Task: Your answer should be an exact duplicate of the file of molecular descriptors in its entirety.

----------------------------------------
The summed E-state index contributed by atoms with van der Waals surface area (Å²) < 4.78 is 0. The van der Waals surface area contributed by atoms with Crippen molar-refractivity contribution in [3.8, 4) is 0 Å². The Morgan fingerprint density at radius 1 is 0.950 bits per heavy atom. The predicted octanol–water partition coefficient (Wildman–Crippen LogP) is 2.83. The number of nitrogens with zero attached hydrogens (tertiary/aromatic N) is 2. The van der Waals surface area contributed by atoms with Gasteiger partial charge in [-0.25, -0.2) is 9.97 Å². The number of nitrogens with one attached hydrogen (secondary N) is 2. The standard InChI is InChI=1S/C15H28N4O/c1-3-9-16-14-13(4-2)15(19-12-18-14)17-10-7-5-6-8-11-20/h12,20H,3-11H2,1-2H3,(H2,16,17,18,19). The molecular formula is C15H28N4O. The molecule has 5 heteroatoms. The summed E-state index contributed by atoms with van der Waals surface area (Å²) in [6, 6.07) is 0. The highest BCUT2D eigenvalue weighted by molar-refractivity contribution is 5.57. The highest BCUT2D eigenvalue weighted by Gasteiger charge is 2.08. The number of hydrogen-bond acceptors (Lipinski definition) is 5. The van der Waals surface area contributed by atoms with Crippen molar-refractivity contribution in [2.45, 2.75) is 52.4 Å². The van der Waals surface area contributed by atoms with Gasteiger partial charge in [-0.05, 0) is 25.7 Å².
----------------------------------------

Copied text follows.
The summed E-state index contributed by atoms with van der Waals surface area (Å²) < 4.78 is 0. The van der Waals surface area contributed by atoms with Crippen molar-refractivity contribution in [3.8, 4) is 0 Å². The Morgan fingerprint density at radius 1 is 0.950 bits per heavy atom. The predicted octanol–water partition coefficient (Wildman–Crippen LogP) is 2.83. The number of nitrogens with zero attached hydrogens (tertiary/aromatic N) is 2. The van der Waals surface area contributed by atoms with Gasteiger partial charge in [-0.25, -0.2) is 9.97 Å². The number of nitrogens with one attached hydrogen (secondary N) is 2. The standard InChI is InChI=1S/C15H28N4O/c1-3-9-16-14-13(4-2)15(19-12-18-14)17-10-7-5-6-8-11-20/h12,20H,3-11H2,1-2H3,(H2,16,17,18,19). The molecular formula is C15H28N4O. The molecule has 5 heteroatoms. The summed E-state index contributed by atoms with van der Waals surface area (Å²) in [6, 6.07) is 0. The highest BCUT2D eigenvalue weighted by molar-refractivity contribution is 5.57. The highest BCUT2D eigenvalue weighted by Gasteiger charge is 2.08. The number of hydrogen-bond acceptors (Lipinski definition) is 5. The van der Waals surface area contributed by atoms with Crippen molar-refractivity contribution in [2.45, 2.75) is 52.4 Å². The van der Waals surface area contributed by atoms with Gasteiger partial charge in [-0.05, 0) is 25.7 Å².